For the determination of the exact features of a financing transaction, based on a case by case approach the characteristics of the transaction, including its terms, the functions performed, the assets used and the risks incurred by the related companies must be determined, i.e. a functional analysis. This functional analysis focuses on the company strategy and the risks taken and the rights and obligations of the companies for the exercise of their functions. Relevant functions include: the transaction, for which the following aspects are relevant, the marketing of the transaction (customer identification, product proposal, etc.), the negotiation (setting of contract terms, assessment of risks related to the granting of a credit, etc.), the identification of the refinancing structure related to the financing, the monitoring of the compliance with contractual commitments prior to the conclusion of the transaction (value of guarantees, analysis of solvency, etc.), the management and administration as well as the monitoring of credit risk (review of guarantees and risks related to a transaction) and refinancing activities and management. As a corollary to the Action Plans 8 – 10 in the context of base erosion and profit shifting Luxembourg group financing companies must assume genuine business risks and must have enough capital in place to cover these risks. Contractual arrangements that do not match the functional analyses can be ignored.

New Circular: minimum operational substance requirements

For the determination whether a finance company has substance in Luxembourg, the following factors are taken into account: the majority of the members of the board of directors is established in Luxembourg, the directors or managers authorized to engage the group finance company are either residents, or nonresidents carrying out a professional activity in Luxembourg, legal persons participating in the board of management must have their registered office or central management in Luxembourg, having qualified personnel at the disposal in Luxembourg, key management decisions must be taken in Luxembourg, at least once a year general shareholdings must be held and the company may not be resident of another state. This basically follows the requirements necessary to satisfy the old Circular.

Arm’s length compensation

The Circular also provides for safe harbors in case of a group financing company that have a pure intermediary activity. In that case transactions will be considered arm’s length if they support an after tax return of at least 2% of the finance activity. We would expect that in such a case a standard commission fee would also apply (based on a functional analyses). In addition financing and treasury companies may wish to adopt an after tax return of (at least) 10% (similar to that of a regulated financial undertaking). We expect however that the majority of companies may wish to establish a functional analyses and a proper benchmark using internationally applied databases.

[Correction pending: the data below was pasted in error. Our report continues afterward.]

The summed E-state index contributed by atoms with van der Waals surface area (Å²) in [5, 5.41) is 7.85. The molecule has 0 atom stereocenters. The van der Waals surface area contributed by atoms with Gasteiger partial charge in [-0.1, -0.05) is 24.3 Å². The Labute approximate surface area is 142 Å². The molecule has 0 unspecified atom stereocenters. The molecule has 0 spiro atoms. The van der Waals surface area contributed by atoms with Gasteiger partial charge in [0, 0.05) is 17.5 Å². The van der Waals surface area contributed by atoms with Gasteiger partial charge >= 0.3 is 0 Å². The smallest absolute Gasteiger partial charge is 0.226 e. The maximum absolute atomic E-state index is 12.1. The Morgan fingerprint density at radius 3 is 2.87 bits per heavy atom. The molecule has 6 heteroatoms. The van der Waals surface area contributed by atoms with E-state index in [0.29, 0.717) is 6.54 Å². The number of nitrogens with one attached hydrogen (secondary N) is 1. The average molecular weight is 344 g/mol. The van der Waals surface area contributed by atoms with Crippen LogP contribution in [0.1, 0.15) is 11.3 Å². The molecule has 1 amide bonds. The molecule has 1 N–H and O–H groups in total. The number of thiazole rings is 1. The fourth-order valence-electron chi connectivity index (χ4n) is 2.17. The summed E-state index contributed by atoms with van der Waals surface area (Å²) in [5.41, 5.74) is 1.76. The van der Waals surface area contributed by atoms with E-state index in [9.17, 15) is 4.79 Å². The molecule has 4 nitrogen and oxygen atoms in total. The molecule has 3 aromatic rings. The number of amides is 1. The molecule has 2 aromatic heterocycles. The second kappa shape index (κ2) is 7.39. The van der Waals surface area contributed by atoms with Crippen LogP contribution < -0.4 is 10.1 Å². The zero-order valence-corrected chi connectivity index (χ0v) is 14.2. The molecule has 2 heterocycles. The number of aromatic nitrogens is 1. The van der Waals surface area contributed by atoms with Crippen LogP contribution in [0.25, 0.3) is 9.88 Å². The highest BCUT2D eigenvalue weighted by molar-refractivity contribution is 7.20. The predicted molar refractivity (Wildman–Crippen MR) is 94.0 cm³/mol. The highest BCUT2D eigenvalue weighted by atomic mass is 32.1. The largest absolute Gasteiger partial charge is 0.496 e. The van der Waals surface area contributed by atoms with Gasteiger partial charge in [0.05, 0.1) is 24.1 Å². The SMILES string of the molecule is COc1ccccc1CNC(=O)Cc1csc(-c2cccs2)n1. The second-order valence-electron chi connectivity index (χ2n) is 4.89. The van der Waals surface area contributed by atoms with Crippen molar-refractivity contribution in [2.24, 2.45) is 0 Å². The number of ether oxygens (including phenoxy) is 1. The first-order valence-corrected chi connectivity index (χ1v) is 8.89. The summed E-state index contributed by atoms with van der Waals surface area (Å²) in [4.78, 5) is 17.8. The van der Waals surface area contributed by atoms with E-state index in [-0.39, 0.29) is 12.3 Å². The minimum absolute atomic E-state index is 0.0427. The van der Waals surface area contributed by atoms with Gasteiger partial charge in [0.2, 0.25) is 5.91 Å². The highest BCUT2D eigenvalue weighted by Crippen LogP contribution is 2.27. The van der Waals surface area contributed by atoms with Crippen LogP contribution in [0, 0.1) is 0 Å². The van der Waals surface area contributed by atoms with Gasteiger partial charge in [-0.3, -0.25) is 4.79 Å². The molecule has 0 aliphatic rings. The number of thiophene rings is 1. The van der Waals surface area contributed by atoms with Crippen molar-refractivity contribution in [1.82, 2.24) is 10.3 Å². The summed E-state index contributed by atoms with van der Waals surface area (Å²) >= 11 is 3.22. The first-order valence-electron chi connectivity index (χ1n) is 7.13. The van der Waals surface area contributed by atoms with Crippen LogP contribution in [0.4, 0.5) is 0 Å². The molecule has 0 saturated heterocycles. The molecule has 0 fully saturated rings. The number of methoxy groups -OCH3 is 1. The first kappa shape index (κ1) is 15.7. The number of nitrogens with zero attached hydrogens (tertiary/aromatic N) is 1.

Concluding remarks

MNEs that use Luxembourg group financing companies need to assess the impact of the changed international tax environment for these companies. As from 1 January 2017 these companies need to assume genuine business risks and must have enough capital in place to cover these risks. Contractual arrangements that do not match the functional analyses can be ignored. To the extent companies want to file for an APA or if companies want to leave things as they are (including insufficient operational substance or risk appreciation), they should be aware that there are transparency rules that may trigger exchange of information with relevant treaty partners or EU Member States. Until recently the base erosion and profit shifting debate has focused on intellectual property, effectively dismantling the Luxembourg preferential IP regime. Observing recent discussions within the OECD we expect that group financing activities will be scrutinized as well.

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Patrick T.F. Schrievers

Patrick T.F. Schrievers is a tax lawyer and member of the Dutch Association of Tax Advisers (NOB) and the International Fiscal Association (IFA).